There are always junctures that provision an entry point to a market, it maybe that in British Columbia Agricultural land is at that point. There is a large inventory of substantive properties available, this large inventory has suppressed price of late – under 1 % per annum increase in the price since 2008. This flattening of the curve, seemingly at its nadir, has taken place with interest rates at an all-time low. There is a matrix of influencing factors that affects land prices, the ability to buy land and the ability to support that purchase ultimately are the key determinants in price setting.
Agricultural Lands in British Columbia have prices far beyond the ability of agriculture to support, agriculture land quality or capacity affects prices, but in no way accounts for the full value or the floor on land value. In British Columbia only 2.5 percent of the province is arable land, 95% of the province is crown land, couple these realities with the Canadian / Western cultural inclination to want to own land and one realizes that British Columbia ought to be exceeding the national average.
The matrix below indicates the degree to which BC has lagged the balance of the country in property price increases.
The graph below indicates how little agricultural activity affects land prices; only when the orange line is below 1 are fundamental farm factors supporting price, if that is true of US crop land it is likely to be true of BC as well, perhaps more so given this graph focuses on cropping land.
Data - USDA
The challenge we face in BC is in having agricultural properties being self-supporting entities. Various farm types are more affected than others, note Beef Cattle operations in the matrix below – it has historically been the case that cattle have failed to carry land ownership cost or to withstand opportunity cost assessment.
Data - Farm Credit Corp.
Presently, throughout the province there is a large inventory of Ranch properties and prices are remaining flat, even, as stated above, in the face of low interest rates. Throughout the interior, the predominate agricultural activity is ranching and ranching is presently enjoying a relatively good period – improved cattle prices and low interest rates, so one may deduct that the agricultural activity on ranches is less influencing on price than is ancillary factors (as supported by the USDA graph above & FCC quote below). There has been a long evolution in the lumber industry that has reduced labour requirement, thus, stifling local economies, add to that the violent correction in the US housing market (mitigated to some degree by exports to the Chinese market) and the interior has had slow growth for an extended period of time.
“Farm Credit - Agricultural Land Value Report October 2010 - British Columbia was the only province to see a decrease in farmland values by an average of 0.9 per cent over the first six months of 2010. Values were unchanged in the previous reporting period and decreased 0.7 per cent in the first half of 2009.In the first six months of 2010, economic factors largely external to agriculture had the greatest influence on farmland values. Economic uncertainty and the high Canadian dollar hindered investment in many sectors. This, in turn, led to lower demand for land and less expansion of existing operations. Overall, the B.C. land market was relatively flat during the first six months of 2010, with slight decreases in the Abbotsford, Clinton and Cloverdale regions. Sales of land for agriculture purposes were limited in some areas of the province.”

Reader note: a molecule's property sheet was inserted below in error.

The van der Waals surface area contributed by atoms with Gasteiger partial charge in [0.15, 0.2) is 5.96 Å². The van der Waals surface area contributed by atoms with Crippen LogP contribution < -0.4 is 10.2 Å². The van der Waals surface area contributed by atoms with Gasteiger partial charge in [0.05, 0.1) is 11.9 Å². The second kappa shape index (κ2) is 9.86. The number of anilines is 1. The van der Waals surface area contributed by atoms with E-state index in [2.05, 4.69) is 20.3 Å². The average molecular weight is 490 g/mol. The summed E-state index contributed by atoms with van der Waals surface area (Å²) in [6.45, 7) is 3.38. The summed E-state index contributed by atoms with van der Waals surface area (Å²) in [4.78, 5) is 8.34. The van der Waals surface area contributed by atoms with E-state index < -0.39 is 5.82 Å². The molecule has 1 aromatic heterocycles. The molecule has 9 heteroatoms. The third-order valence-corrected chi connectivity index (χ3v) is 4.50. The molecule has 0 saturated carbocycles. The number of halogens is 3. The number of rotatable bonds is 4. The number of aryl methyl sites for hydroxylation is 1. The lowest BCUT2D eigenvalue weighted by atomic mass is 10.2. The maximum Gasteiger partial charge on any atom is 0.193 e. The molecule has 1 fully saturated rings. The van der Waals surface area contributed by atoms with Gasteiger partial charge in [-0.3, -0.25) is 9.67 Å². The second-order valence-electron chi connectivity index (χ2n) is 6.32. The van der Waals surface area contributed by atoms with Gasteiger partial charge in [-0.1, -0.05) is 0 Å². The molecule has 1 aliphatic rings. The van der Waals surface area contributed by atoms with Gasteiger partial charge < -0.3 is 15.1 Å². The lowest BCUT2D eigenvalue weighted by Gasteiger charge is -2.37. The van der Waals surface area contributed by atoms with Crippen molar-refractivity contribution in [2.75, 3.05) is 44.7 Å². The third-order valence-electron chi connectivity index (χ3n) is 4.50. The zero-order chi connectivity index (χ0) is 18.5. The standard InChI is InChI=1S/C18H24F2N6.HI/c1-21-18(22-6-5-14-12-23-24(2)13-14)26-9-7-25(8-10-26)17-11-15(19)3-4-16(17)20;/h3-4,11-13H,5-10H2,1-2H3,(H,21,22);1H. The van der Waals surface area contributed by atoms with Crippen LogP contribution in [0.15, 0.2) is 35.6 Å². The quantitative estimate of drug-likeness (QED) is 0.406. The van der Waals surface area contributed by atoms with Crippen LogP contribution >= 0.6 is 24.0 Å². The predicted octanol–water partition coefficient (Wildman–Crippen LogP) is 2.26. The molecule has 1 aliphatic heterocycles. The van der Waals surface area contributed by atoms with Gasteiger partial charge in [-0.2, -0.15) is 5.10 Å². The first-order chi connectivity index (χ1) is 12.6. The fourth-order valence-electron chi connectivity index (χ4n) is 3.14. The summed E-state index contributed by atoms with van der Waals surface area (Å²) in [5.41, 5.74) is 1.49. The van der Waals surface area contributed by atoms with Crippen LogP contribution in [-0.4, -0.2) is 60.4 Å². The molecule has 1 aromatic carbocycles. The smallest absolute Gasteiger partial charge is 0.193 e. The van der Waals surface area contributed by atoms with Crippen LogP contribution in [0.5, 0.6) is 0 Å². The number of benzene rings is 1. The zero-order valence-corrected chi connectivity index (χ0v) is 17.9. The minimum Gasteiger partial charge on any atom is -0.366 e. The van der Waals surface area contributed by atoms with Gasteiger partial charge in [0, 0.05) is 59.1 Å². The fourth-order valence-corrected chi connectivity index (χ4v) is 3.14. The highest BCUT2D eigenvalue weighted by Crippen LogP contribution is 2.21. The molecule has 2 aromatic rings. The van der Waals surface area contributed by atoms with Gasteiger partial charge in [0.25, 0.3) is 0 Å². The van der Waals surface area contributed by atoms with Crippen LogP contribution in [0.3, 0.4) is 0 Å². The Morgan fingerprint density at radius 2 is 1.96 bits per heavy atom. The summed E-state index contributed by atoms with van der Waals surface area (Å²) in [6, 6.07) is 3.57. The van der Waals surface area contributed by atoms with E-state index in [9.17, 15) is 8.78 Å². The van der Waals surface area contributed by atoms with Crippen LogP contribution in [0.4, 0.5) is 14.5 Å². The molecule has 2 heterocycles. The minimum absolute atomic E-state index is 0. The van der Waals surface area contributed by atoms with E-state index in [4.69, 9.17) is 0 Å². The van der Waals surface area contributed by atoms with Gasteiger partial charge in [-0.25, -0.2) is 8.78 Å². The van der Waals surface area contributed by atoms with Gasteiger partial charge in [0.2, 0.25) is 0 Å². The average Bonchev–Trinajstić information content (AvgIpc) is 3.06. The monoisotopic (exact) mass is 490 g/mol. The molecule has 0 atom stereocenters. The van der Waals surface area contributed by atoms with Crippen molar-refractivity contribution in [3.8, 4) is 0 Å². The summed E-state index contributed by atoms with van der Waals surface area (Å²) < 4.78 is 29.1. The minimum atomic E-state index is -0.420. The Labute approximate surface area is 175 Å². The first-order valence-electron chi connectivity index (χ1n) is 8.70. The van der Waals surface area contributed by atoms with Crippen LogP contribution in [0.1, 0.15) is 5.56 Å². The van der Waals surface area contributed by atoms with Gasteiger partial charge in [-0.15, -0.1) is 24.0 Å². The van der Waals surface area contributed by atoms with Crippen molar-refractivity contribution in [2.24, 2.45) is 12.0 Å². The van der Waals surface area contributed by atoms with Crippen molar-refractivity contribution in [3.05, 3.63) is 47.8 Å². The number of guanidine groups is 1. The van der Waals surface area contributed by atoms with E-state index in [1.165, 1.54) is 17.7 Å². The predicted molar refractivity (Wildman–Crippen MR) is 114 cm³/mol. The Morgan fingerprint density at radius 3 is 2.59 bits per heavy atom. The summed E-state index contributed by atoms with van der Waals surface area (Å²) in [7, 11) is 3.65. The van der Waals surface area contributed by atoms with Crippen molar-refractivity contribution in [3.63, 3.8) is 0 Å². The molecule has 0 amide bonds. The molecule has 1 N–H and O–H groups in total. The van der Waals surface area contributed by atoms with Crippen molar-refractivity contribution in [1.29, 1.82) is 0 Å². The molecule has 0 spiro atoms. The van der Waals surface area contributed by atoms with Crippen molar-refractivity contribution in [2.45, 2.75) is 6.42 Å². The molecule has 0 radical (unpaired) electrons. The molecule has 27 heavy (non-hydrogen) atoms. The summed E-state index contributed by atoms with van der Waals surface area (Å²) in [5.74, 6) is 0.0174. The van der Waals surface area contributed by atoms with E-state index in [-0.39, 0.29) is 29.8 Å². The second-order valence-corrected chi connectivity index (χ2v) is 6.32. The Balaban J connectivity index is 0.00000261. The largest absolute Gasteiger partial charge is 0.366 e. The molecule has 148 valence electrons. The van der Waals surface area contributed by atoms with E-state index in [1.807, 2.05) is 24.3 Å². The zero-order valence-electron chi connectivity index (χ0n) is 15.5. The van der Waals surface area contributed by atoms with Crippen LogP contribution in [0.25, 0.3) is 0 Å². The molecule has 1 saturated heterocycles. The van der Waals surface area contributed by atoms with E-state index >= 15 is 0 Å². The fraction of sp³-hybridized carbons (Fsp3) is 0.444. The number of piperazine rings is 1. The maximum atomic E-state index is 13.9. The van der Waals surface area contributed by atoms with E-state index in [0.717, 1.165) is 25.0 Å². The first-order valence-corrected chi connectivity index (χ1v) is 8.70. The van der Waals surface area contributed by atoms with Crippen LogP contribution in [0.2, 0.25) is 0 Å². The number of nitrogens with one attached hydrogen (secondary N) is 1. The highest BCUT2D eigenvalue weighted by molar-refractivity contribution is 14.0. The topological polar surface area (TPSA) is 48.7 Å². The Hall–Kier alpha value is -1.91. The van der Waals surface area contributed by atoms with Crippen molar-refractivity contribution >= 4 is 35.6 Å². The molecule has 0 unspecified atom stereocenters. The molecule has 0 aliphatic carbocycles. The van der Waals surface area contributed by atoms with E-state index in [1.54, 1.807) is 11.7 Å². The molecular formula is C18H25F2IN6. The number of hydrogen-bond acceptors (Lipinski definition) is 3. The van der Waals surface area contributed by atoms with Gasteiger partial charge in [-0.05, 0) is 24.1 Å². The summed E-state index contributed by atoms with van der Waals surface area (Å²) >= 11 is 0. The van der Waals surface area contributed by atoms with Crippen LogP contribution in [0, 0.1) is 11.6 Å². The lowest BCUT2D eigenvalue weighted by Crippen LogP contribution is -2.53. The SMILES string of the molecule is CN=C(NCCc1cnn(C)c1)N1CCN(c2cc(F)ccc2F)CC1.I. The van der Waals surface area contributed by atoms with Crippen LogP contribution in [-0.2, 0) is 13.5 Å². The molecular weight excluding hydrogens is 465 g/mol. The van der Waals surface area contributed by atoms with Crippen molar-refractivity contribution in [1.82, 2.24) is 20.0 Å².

It is the sense of the writer that the US housing market will show mild improvement until about 2018 and at that point it should move into a long and strong growth pattern. This prediction is based on the belief that there was a confluence of cycle ends – major economic cycle, business cycle and technology cycle and well as, the resulting the commodity supper cycle correction or slowing – all of which collided with a grotesques financial deepening to create the down turn in 2008 – the real world economic cycles are now, one by one, running their course. One would anticipate that the inverse of 2008 will be true in 2018 – this thesis is shored up to some degree by severe downturns, 1930 etc., normally taking a decade to recover from.
It seems a prudent time to build an inventory of agricultural land, the inventory of ranches for sale is high, there have been recent sales that have effected downward pressure on the market. Anecdotally, one is noticing a larger number of price reductions occurring on listed properties. So with a large inventory and market picture with positive characteristics; the question then remains, which properties are best positioned to garner increased value.
It has been established quite clearly that agricultural actives, particularly cattle ranching, are a means by which to maintain lands functionality but offer little support to ownership. One then considers ancillary attributes in the selection criteria; proximity to urban centers, timber assets, tourism attributes, companion enterprise opportunities - attributes that can build returns on the land. There are many such properties available now, one needs only to develop operations that carry the land assets with respect to fair returns and the land appreciation is a clear capital gain. If one observes the first graph for the period starting 2001 through to 2006 exceptional gains were made; there is every reason to believe that we are approaching a similar cycle – starting in and around 2018.